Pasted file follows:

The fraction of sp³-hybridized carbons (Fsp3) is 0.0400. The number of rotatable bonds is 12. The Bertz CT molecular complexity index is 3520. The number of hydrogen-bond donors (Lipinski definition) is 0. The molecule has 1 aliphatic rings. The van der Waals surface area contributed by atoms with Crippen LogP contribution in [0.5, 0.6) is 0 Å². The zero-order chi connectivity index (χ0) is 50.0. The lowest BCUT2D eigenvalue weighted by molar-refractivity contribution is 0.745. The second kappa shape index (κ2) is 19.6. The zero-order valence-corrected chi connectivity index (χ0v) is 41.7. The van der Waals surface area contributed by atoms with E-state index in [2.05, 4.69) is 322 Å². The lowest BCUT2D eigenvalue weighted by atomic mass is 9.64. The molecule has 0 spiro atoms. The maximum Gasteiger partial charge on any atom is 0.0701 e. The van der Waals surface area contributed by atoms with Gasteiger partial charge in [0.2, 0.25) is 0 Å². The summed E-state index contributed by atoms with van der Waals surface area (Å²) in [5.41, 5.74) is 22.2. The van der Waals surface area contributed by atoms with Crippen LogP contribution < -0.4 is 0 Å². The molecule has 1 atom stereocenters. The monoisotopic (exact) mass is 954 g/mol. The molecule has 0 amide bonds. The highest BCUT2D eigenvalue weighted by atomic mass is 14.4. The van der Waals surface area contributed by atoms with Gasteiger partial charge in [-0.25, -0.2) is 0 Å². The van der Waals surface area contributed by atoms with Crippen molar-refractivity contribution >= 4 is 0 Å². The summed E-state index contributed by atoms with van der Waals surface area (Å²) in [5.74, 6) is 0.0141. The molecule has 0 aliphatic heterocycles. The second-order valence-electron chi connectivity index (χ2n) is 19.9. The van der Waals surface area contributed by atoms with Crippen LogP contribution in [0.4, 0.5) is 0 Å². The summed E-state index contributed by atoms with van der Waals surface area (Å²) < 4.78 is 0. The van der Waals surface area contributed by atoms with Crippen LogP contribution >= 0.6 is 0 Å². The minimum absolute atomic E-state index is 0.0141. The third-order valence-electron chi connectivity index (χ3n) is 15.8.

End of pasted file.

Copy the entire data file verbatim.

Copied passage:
The fraction of sp³-hybridized carbons (Fsp3) is 0.0400. The number of rotatable bonds is 12. The Bertz CT molecular complexity index is 3520. The number of hydrogen-bond donors (Lipinski definition) is 0. The molecule has 1 aliphatic rings. The van der Waals surface area contributed by atoms with Crippen LogP contribution in [0.5, 0.6) is 0 Å². The zero-order chi connectivity index (χ0) is 50.0. The lowest BCUT2D eigenvalue weighted by molar-refractivity contribution is 0.745. The second kappa shape index (κ2) is 19.6. The zero-order valence-corrected chi connectivity index (χ0v) is 41.7. The van der Waals surface area contributed by atoms with E-state index in [2.05, 4.69) is 322 Å². The lowest BCUT2D eigenvalue weighted by atomic mass is 9.64. The molecule has 0 spiro atoms. The maximum Gasteiger partial charge on any atom is 0.0701 e. The van der Waals surface area contributed by atoms with Gasteiger partial charge in [0.2, 0.25) is 0 Å². The summed E-state index contributed by atoms with van der Waals surface area (Å²) in [5.41, 5.74) is 22.2. The van der Waals surface area contributed by atoms with Crippen LogP contribution < -0.4 is 0 Å². The molecule has 1 atom stereocenters. The monoisotopic (exact) mass is 954 g/mol. The molecule has 0 amide bonds. The highest BCUT2D eigenvalue weighted by atomic mass is 14.4. The van der Waals surface area contributed by atoms with Gasteiger partial charge in [-0.25, -0.2) is 0 Å². The van der Waals surface area contributed by atoms with Crippen molar-refractivity contribution >= 4 is 0 Å². The summed E-state index contributed by atoms with van der Waals surface area (Å²) in [5.74, 6) is 0.0141. The molecule has 0 aliphatic heterocycles. The second-order valence-electron chi connectivity index (χ2n) is 19.9. The van der Waals surface area contributed by atoms with Crippen LogP contribution in [0.4, 0.5) is 0 Å². The summed E-state index contributed by atoms with van der Waals surface area (Å²) < 4.78 is 0. The van der Waals surface area contributed by atoms with Crippen LogP contribution >= 0.6 is 0 Å². The minimum absolute atomic E-state index is 0.0141. The third-order valence-electron chi connectivity index (χ3n) is 15.8.